One of the most difficult parts of any divorce is addressing custody of children. In Texas, part of every custody case is the development of a parenting plan. This is a proposed agreement between parents regarding the care, upbringing, and visitation of children once a divorce is final. Construction of a good plan, likely to be accepted by the courts, generally requires the expertise of the experienced family law attorneys.

What Is A Parenting Plan?

In Texas, family law attorneys state that parenting plans addressing visitation and child raising between divorced couples have replaced what was once known as the Standard Possession Order in the Texas Family Code. A parenting plan is a legal agreement between parents as to how they will “co-parent” and continue to raise their children, covering everything from daily care and financial responsibility to visitation rights.

The purpose of this newer agreement form is settle the main issues of custody, support, and visitation and then work on smaller details. The goal is that each parent understand their role in child-raising within the individual circumstances of the divorce to avoid questions of responsibility. The goal of dedicated family law attorneys as well as the court is for parents to work together for the benefit of their children and provide the best possible upbringing even if the family unit is no longer together.

Developing A Parenting Plan

Good parenting plans are designed with the children in mind, making it essential to work with attorneys familiar with family law and child custody cases. Such lawyers understand the many intricacies that must be addressed to arrive at a workable parenting plan that will be approved by the court.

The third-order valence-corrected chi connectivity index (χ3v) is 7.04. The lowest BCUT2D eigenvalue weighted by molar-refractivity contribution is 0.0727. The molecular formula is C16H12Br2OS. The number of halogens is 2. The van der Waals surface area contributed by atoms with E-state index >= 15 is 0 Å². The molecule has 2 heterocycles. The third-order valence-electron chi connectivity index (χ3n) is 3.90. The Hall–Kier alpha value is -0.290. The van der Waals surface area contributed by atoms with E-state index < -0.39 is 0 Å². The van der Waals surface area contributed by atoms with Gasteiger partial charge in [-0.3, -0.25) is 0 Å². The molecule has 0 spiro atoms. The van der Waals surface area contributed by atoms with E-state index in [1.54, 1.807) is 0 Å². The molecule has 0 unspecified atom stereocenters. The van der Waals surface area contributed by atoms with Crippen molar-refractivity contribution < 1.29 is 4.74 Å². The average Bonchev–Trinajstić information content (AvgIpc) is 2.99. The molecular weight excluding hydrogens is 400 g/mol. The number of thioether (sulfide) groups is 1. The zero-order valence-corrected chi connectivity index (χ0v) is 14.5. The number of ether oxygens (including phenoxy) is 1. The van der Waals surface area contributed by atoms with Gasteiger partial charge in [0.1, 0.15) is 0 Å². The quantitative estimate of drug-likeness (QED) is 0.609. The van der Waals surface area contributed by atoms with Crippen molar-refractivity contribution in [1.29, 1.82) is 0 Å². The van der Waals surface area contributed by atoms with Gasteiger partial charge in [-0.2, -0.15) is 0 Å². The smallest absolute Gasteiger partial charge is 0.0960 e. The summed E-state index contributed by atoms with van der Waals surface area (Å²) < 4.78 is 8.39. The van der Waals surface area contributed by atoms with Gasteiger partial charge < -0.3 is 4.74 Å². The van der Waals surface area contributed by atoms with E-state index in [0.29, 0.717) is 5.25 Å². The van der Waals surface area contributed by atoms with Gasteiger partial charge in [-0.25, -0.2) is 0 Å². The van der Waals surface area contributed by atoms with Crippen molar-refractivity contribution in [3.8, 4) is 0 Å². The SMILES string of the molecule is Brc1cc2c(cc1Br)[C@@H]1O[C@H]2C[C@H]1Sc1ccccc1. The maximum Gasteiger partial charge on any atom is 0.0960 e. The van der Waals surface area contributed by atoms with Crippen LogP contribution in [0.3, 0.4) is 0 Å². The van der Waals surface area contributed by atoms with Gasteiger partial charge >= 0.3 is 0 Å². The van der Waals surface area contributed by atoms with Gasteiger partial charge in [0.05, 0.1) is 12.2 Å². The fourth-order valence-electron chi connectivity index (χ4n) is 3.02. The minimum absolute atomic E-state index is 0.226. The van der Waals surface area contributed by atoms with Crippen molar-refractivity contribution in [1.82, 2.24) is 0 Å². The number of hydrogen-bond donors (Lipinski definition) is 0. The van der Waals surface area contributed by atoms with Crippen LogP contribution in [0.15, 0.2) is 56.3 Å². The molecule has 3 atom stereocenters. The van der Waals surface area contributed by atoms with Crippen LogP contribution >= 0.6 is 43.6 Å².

According to Texas family law, a parenting plan must include detailed outlines pertaining to a number of specific topics that include:

  • Custody Issues – Physical custody, visitation rights, schedules, and access to children.

  • Duties – Parental duties and rights with regard to children.

  • Financial SupportChild support and financial responsibility.

  • Communications – Dialogue between children and parents; willingness to encourage the development of good relationships with both parents.

  • Other – A decision-making process for other concerns such as education, medical care, holiday or vacation time, and any unexpected situations that may arise.

Outlining and agreeing to all necessary concerns is often challenging when couples are divorcing. Besides working with their own family lawyers, the court also assigns a Parenting Coordinator. This person acts as an impartial third opinion in the development of the most fair and beneficial parenting plan to present to the courts.

Divorce is never easy; when children are involved, it can be even more complex. In Texas, family law courts find that asking parents to work together to create an agreeable parenting plan is the most efficient way to ensure that children are not caught in the middle. A parenting plan ensures good communication by all and allows each parent to know exactly what is expected of each one of them in order to avoid difficult family confrontations.

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